We jetted off from Gatwick on Thursday morning, heading for Arlanda airport, Stockholm. Stockholm is built on a series of islands, all well connected with various forms of public transport as well as being walkable. I hadn’t been before but had a list of Things To Do: eat reindeer, visit the ABBA Museum , oh, and run the marathon!
We arrived at our airbnb chosen apartment in Stora Essingen (a smaller island slightly off the beaten track) to find a beautiful duplex in typical Swedish style – lots of wood and IKEA type clever storage.
The next day we headed off to the expo to pick up our race numbers and try not to buy everything on offer. The expo is held near the start of the race, unlike the other big city marathons I’ve done (Paris and London) and it was nice to practice the journey in advance, and work out meeting places etc. The Pasta Party was included so we stopped there to have lunch. Organisation was very smooth, the expo was a bit smaller than expected but still plenty to look at.
After carb loading, we set our alarms for a very respectable 8.30am, as the marathon didn’t start until noon. We woke up to weather reports of heavy rain, and tried to ignore that while we had breakfast. It felt very odd to get up at a civilised hour, and meet everyone at 11am instead of the usual 7.30am.
The rain had not appeared, which we were thankful for. We made our way to the start line where there was the usual hubbub of nervous runners and spectators, big queues for the toilets and bag checks. The baggage area was in the open, although we had been given kit bags to keep everything in.
At about 11.30 we made our way to the starting pens. We figured out that, oddly, women’s numbers were yellow while men’s were white, but we did not figure out why I started in F and my friends started in J, when we were running around the same time. There were pacers for each time in each pen as well, from 3:45 to 5:15, so it wasn’t by pace. Nevertheless, I didn’t feel held up or penned in, or rushed along either.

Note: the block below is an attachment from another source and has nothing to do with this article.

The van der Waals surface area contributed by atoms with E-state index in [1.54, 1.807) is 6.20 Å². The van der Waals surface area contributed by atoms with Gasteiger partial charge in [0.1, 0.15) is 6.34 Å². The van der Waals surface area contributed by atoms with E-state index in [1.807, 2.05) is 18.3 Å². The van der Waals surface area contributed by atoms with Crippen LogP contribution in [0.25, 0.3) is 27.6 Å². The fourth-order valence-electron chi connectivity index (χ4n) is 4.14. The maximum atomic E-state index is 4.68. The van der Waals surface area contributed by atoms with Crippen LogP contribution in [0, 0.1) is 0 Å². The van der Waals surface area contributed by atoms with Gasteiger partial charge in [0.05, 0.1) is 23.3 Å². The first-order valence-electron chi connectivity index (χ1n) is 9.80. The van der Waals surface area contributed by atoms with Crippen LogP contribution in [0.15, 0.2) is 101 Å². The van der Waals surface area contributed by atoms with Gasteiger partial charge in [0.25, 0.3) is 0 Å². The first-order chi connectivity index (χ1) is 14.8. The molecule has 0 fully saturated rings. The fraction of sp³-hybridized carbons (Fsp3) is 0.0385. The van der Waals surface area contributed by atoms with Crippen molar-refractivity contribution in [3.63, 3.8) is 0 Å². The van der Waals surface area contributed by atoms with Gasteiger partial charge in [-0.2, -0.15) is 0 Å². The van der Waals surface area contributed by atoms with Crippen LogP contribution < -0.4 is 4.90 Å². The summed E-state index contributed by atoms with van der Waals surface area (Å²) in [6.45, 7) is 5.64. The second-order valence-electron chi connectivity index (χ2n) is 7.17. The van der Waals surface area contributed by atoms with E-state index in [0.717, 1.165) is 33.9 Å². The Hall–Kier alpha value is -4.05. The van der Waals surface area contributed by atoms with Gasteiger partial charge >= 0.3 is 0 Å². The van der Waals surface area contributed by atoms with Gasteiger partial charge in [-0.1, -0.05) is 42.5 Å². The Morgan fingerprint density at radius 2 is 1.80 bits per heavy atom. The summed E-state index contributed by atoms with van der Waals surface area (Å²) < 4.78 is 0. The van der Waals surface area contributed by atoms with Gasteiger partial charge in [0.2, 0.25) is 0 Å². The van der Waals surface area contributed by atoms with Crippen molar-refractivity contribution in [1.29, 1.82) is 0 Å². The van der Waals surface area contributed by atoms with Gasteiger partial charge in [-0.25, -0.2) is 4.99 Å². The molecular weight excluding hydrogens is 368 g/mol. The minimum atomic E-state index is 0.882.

There were two start waves – 12 noon and 12:10. There were also lots of toilets in every pen, which was great. I ended up going twice before we started! After the Swedish national anthem, there was a bang from the start gun and we were off! It had been raining lightly before then, but soon after we started, it poured. I soon began to regret my decision to wear a vest and shorts, although it meant that I had to keep running or risk hypothermia! It rained and rained – it rained the entire rest of the time until it finally gave up about 8pm that day. I have never been wetter. Despite this, I really enjoyed myself.
My race plan, after somewhat patchy training this year, was to take each mile as it comes. The ’A’ goal was to have fun and remember how great running is, and not worry about time or pace. I was aiming for about 10 minute miles. I did the first 5k in 28.58. I had doubts that I would make it to halfway at that point because it was raining so hard, but I decided to dig in – I wanted that medal! I also knew I couldn’t let the support down, who were standing in the rain somewhere along the course.
The course is one of those nearly-two-laps-but-not-really routes, where you follow just enough of a different route the second time to make it seem brand new. The puddles were definitely deeper! You get taken past the palace, along the waterfront and through what I referred to as the ‘garden island’, Djurgarden (where the ABBA museum is!). There were water and aid stations every couple of miles, so I walked through those. At one point we were offered vegetable stock, which was lovely and warming, and at the 35k we had coffee, which was great as I’d just been fervently wishing that I’d brought some money with me so I could get some coffee.